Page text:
Saturday, February 21, 2009

No More Chimps in Our Neighborhoods

There's an editorial in the Greenwich Time from Thursday called "Ban the possession of wild animals." It's obviously about last week's chimp attack. I totally agree with this line: Keeping a wild animal poses a threat to neighbors, none of whom signed up to share a street with one, and -- as this case showed -- police, who would be the ones called when something goes wrong.

There are many terrible aspects to the chimp situation- I most think about the injured woman, the dead chimp, and his owner who must be devastated- but it's maybe more important to think about the other people who could have been hurt by the chimp who weren't even given the option of avoiding him. The chimp's owner was keeping him in a residential area- an area where children play. When Travis got loose last week, and probably on other days, he could have hurt someone who did not even realize he lived nearby. I heard from a North Stamford parent who had been playing outside with his kids when he saw the cop cars; he'd had no idea a chimp was living a few streets over. That's just scary.

Not only was Travis a wild animal, not made for domestic life, he was huge. At least a dog that gets loose will weigh less than Travis' 200 pounds; a parent would have a chance in pulling it off their child. It's insane that the state let someone keep a large animal that's known to be violent when it hits puberty.

I, like many people I know, am trying not to think about the chimp thing too much- it's overall a very sad situation. I think all we can do is move on and try not to let this happen again; banning exotic pets is a basic step in that. No one in a residential area should own a chimp, a poisonous snake, or any animal that can hurt a person.

And I just have to say, poor Travis. I obviously feel worse for the people involved, but when I look at pictures of the chimp, I feel bad he met such a violent end. He was living in an environment for which he simply was not intended. He was a wild animal, not of a species like dogs or cats whose aggression has been bred out for thousands of years. From what I read, his aggressive behavior was pretty normal for a chimp. I hope people will learn from this and stop keeping animals that are not made to be pets.

Like the Greenwich Time editorial suggests, go to the shelter and get a dog or cat if you want to nurture something. If you're looking for an unusual thrill... go skydiving. Don't get a monkey, or a prairie dog, or an alligator; they probably do not want to be with you, and it's not fair to do that to them.

Added 2/22: Advocate article: State: No primates registered in Connecticut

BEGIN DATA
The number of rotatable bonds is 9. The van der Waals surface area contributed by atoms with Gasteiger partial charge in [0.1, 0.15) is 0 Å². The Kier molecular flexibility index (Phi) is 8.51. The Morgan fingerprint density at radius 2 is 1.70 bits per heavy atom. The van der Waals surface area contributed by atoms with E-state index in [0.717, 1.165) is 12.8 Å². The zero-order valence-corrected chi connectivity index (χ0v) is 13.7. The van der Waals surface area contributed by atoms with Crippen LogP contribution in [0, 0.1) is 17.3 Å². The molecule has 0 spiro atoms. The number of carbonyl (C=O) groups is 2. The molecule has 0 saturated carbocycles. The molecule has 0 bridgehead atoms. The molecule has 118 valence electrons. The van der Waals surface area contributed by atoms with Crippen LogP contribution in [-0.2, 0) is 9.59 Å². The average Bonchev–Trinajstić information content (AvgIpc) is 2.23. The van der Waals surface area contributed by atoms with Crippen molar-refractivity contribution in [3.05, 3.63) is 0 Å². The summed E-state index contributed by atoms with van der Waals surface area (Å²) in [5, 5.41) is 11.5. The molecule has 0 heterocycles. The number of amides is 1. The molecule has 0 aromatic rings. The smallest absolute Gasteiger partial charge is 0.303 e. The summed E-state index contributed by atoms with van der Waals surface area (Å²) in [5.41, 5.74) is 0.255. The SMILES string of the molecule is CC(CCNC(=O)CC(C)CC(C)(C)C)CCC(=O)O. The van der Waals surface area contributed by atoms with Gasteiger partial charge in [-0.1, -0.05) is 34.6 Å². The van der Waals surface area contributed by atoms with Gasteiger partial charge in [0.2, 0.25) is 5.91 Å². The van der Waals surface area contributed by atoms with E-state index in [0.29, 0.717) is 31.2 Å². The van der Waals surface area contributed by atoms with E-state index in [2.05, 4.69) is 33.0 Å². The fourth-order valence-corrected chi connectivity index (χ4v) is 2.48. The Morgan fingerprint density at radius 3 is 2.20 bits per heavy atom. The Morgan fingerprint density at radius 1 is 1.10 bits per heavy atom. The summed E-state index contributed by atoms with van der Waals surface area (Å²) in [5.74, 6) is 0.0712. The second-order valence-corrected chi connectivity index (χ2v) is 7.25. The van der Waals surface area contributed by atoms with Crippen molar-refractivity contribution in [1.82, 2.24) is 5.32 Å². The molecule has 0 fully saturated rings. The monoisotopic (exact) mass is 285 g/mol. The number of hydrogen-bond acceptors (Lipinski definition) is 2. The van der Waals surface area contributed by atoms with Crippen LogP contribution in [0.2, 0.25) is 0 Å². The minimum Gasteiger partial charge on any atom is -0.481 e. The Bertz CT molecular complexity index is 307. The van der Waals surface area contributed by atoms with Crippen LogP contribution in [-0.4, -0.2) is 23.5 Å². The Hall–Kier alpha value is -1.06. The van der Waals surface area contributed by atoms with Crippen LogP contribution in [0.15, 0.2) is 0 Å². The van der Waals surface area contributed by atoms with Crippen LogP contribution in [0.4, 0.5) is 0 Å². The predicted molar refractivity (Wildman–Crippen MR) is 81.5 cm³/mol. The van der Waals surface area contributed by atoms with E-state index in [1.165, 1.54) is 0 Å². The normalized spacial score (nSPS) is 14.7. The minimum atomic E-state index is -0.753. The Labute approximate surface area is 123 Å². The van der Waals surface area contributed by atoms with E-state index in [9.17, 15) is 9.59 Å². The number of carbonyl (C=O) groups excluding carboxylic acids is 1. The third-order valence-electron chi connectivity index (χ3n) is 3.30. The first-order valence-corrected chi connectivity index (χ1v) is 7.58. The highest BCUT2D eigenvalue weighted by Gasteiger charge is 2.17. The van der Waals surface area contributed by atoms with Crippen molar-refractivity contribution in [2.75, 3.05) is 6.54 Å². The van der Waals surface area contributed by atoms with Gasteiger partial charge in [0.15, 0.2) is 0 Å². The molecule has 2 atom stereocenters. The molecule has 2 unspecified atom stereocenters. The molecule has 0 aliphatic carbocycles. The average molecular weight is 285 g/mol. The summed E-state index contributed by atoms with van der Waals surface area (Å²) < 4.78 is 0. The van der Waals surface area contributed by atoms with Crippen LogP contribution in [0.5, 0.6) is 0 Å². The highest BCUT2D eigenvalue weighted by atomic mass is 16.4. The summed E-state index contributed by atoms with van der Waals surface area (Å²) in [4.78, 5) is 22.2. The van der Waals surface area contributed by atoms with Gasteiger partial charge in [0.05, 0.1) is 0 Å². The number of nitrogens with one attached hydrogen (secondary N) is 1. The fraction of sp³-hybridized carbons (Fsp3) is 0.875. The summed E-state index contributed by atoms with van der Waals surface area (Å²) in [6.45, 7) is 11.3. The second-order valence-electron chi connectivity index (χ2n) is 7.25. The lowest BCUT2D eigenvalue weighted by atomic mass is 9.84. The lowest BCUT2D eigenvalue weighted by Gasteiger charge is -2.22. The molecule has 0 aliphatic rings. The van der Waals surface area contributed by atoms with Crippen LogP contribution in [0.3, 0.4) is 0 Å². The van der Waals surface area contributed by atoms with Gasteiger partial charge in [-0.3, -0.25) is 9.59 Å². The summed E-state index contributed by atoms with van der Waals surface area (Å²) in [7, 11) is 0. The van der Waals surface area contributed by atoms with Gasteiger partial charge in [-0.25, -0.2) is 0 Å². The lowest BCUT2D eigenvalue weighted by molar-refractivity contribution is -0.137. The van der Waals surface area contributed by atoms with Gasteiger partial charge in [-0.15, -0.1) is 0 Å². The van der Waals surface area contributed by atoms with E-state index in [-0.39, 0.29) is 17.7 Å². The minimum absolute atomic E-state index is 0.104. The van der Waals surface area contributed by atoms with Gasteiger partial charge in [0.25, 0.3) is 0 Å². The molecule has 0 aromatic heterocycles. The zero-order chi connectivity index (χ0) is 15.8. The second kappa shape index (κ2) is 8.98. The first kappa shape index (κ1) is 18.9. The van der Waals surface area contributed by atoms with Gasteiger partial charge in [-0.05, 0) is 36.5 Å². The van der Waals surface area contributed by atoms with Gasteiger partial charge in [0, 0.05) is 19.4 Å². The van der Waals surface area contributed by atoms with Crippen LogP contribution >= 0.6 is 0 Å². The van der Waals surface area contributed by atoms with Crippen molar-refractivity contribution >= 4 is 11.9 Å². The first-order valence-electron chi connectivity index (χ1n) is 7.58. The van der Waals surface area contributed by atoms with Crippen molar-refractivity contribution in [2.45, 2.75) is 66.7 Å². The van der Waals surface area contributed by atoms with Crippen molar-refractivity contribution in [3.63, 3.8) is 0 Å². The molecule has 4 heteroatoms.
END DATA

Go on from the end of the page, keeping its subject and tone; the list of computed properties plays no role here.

Connecticut officials said 11 permits have been issued since 2005 to state residents to own non-domestic animals, and none have been requested or issued to own a primate. But neither the state nor municipal animal control officers know how primates may be illegally owned statewide along with pets such as crocodiles, poisonous snakes and other exotic animals, said Edward Parker, chief of the state Department of Environmental Protection's natural resources bureau.

Nine of the state permits since 2005 went to licensed wildlife rehabilitators who wanted to own and care for raptors; one was for a licensed rehabilitator in Winsted who wanted to care for a bat... Connecticut state law prohibits ownership of certain types of exotic animals without permits, including those in the bear and wolf families and large members of the cat family such as tigers and jaguars. "People who possess these animals generally do not request a permit, and that is one of the problems that underscores what we have to deal with," Parker said.

Nope, not an easy job, because careless people are everywhere, and some of them think owning odd animals is a good idea.

4 comments:

Whitemist said...

I agree Stamford Talks, I agree.

Mr. Z said...

Maybe you can share your thoughts with our esteemed Mayor, while he's still our esteemed Mayor...

STAMFORD -- Mayor Dan Malloy will hold "Mayor's Night Out" from 5 to 7 p.m. Tuesday at Starbucks, 1055 High Ridge Road. Residents are invited to discuss concerns, and will be seen first come, first served. The next "Mayor's Night In" will be 5 to 7 p.m. March 18. For information, call 977-4150.

mygreenside said...

I really believe there are some people who just don't possess any common sense...

Melina said...

Hi K-
I thought that the newspaper editorial was tremendously NOT helpful to the situation in that it calls for the banning of ALL exotics. I don't think that is reasonable, nor do I think that will pass on any level.
I don't think that you get to take away little Joey's turtle and aunt Ethel's canary without a long drawn out fight.